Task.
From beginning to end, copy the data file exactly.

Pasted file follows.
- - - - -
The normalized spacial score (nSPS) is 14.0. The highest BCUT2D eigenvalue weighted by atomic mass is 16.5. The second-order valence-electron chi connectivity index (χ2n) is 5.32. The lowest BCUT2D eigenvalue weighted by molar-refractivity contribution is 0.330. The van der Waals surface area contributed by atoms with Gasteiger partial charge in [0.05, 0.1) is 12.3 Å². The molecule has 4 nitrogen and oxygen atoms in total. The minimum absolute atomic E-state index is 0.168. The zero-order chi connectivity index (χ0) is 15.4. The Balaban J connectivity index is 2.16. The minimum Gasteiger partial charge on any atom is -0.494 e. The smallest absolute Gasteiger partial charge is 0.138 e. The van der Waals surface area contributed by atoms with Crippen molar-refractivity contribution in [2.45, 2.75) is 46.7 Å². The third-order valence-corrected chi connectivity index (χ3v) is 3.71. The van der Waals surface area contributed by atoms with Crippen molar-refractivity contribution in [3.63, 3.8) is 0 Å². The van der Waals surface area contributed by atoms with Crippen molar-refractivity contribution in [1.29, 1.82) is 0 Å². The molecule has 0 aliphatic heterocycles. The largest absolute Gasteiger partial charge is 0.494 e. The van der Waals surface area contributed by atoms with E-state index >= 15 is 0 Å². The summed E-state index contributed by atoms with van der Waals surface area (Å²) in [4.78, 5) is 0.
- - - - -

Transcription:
The normalized spacial score (nSPS) is 14.0. The highest BCUT2D eigenvalue weighted by atomic mass is 16.5. The second-order valence-electron chi connectivity index (χ2n) is 5.32. The lowest BCUT2D eigenvalue weighted by molar-refractivity contribution is 0.330. The van der Waals surface area contributed by atoms with Gasteiger partial charge in [0.05, 0.1) is 12.3 Å². The molecule has 4 nitrogen and oxygen atoms in total. The minimum absolute atomic E-state index is 0.168. The zero-order chi connectivity index (χ0) is 15.4. The Balaban J connectivity index is 2.16. The minimum Gasteiger partial charge on any atom is -0.494 e. The smallest absolute Gasteiger partial charge is 0.138 e. The van der Waals surface area contributed by atoms with Crippen molar-refractivity contribution in [2.45, 2.75) is 46.7 Å². The third-order valence-corrected chi connectivity index (χ3v) is 3.71. The van der Waals surface area contributed by atoms with Crippen molar-refractivity contribution in [3.63, 3.8) is 0 Å². The van der Waals surface area contributed by atoms with Crippen molar-refractivity contribution in [1.29, 1.82) is 0 Å². The molecule has 0 aliphatic heterocycles. The largest absolute Gasteiger partial charge is 0.494 e. The van der Waals surface area contributed by atoms with E-state index >= 15 is 0 Å². The summed E-state index contributed by atoms with van der Waals surface area (Å²) in [4.78, 5) is 0.